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The Many Faces of St. Paul

Stephen Prothero's argument in American Jesus  is that Jesus is, in America, something of a cipher. Since he is "the many that nobody hates," since he is such an American institution due to the power of American revivalism, every group has a take on Jesus: Christians, Black Muslims, Jews, Hindus, Buddhists, Mormons, and so on. Part of conforming to America is finding a place for, and a version of, Jesus. He is a mirror, a cipher for ourselves and every group that calls America home.

I think the same argument can be made for the Apostle Paul, but with a bit of nuance. Paul has been the upholder of slavery (decreeing that slaves be obedient in Ephesians, or that Onesimus should return to Philemon), the imposer of laws (that women should not speak in church, or should not cut their hair), the dogmatician who develops a theology of the cross, the Apostate Jew who includes the Gentiles in the Christian religion and disregards the law. Paul is often a whipping boy for those who want to uphold a vision of a righteous, humble, and moral Jesus; instead, Paul is the systematizer who turns Jesus into a religion. Paul introduces the Christ, ending the religion of Jesus and replacing it with the religion about Jesus; in him, the Proclaimer is the Proclaimed. For all those who dislike rules and laws, Paul is the enemy to Jesus who taught a gentle spirit of the law.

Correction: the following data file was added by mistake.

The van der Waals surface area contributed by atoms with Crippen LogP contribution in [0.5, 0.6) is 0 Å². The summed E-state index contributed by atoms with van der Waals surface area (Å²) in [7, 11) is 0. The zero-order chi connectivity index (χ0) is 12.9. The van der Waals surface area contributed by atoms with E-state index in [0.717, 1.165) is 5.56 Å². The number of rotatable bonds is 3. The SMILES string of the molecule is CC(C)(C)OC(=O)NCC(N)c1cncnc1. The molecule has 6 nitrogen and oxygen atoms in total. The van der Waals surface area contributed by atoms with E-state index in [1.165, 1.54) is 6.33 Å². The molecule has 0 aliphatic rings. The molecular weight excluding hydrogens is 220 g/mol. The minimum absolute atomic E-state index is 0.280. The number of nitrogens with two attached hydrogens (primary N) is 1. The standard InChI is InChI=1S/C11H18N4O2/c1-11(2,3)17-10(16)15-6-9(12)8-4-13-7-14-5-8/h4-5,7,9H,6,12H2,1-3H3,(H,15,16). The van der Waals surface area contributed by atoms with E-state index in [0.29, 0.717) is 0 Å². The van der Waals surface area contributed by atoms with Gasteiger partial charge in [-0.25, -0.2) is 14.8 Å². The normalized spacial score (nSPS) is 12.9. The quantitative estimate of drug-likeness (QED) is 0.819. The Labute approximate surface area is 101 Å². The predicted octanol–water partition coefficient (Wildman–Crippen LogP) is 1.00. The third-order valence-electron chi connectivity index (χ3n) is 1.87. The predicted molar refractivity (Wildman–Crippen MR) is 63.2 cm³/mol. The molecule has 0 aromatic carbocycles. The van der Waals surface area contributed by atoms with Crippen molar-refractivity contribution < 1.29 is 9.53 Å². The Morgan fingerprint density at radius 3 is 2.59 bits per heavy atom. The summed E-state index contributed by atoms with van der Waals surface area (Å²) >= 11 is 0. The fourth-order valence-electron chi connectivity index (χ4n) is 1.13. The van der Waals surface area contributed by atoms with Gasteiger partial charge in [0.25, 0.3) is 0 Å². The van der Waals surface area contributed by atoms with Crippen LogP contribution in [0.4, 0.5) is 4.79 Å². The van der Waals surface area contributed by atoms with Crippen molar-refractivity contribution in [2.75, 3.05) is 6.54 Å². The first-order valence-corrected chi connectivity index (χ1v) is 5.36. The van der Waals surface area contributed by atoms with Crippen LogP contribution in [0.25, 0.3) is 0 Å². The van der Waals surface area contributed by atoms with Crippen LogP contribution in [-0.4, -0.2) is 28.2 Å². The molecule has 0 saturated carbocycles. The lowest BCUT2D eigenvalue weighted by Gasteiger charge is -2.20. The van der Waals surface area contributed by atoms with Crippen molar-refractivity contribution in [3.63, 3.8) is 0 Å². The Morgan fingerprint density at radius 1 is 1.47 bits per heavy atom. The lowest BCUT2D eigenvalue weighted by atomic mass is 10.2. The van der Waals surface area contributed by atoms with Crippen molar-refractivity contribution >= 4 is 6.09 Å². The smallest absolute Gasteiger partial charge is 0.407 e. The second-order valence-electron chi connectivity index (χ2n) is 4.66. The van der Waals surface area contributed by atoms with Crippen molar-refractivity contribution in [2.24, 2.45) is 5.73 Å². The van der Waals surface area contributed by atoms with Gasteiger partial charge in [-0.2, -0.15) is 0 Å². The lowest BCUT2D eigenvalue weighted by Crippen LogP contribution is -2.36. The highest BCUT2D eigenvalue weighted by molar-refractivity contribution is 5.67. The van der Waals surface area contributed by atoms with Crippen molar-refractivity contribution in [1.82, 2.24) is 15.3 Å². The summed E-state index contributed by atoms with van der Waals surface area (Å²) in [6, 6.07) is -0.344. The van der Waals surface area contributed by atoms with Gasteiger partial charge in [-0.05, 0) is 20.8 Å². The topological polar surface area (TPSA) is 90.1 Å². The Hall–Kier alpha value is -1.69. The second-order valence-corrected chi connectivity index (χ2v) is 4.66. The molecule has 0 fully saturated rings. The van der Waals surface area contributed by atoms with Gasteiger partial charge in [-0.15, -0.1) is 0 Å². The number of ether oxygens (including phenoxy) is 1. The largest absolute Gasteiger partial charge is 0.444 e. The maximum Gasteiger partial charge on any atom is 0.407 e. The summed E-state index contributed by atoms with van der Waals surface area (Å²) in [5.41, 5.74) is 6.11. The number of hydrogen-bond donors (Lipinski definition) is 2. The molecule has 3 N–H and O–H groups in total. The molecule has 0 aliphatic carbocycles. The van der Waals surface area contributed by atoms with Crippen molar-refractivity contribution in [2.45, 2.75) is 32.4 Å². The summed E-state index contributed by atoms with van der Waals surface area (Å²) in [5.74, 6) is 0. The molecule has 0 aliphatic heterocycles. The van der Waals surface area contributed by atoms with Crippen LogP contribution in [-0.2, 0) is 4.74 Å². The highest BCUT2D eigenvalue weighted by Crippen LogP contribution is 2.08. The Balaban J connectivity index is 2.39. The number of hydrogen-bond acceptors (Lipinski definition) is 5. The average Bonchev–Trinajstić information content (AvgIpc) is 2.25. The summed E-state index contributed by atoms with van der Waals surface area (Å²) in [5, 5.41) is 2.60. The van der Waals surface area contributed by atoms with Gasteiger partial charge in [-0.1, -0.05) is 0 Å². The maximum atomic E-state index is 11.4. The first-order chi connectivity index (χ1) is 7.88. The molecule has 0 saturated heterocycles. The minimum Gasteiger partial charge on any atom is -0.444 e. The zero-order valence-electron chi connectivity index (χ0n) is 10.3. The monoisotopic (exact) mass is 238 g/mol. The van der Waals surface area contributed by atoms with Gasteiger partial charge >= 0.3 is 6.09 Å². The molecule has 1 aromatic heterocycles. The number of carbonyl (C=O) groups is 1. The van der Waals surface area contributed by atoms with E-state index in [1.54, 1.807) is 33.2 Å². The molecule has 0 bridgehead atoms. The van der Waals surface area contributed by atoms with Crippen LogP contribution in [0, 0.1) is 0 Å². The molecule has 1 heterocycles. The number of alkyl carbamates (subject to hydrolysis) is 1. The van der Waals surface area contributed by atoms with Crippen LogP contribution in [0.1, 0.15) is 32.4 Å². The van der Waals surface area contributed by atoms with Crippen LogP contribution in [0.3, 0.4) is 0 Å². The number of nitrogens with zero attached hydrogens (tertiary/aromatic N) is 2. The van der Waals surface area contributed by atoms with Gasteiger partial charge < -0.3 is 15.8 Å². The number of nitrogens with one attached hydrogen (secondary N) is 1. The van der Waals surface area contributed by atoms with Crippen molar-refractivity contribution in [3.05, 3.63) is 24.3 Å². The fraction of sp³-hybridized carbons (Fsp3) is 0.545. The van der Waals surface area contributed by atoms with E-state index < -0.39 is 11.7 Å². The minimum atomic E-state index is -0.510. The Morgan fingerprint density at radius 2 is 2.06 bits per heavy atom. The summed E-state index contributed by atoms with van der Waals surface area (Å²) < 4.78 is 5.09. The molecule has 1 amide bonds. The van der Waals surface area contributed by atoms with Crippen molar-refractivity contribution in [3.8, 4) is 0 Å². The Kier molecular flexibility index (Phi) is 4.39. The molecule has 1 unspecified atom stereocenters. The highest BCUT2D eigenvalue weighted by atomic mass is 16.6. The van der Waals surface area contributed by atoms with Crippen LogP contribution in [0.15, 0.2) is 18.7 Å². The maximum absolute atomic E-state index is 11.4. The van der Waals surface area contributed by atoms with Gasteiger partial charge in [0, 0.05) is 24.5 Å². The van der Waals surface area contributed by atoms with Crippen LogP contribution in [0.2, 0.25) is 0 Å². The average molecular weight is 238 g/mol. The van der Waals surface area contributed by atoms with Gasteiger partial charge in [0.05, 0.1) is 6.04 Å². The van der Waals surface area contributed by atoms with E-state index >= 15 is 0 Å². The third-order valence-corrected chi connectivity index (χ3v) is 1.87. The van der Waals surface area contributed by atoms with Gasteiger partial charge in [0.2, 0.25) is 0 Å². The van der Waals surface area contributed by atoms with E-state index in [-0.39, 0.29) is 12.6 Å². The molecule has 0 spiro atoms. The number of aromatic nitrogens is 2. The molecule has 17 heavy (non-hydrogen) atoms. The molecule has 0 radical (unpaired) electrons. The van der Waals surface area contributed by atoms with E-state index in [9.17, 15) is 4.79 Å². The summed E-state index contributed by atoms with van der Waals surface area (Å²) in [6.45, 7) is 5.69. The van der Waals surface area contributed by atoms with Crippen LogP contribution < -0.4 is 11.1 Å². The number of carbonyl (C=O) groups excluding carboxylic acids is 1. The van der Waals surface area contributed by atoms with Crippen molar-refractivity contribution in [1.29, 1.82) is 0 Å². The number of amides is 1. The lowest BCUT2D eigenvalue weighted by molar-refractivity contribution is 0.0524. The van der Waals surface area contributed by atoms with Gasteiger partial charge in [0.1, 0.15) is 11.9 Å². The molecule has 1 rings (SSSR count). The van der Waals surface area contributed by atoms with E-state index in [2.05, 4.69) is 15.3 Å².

Much of this is simply unfair to Paul, though. His radical mind was steeped in Judaism and apocalypticism, and his vision of a united church of Jew and Gentile is breathtaking and egalitarian, especially in Galatians. His radical message of grace and acceptance shows he is not a systematizer but someone who introduces a new and perhaps inevitable theme to Christianity. Yet he refuses to allow for a complete antinomianism and quietism, as he instructs about appropriate behavior and ethics. HIs vision is a gospel that frees and a church that is unified in Christ (not the law or Jewish tradition). His is the gospel matured and distilled.

Like the Biblical Jesus, we would do well to read the Biblical Paul, instead of making him into the cipher for our own hopes, fears, dreams, and despairs. 

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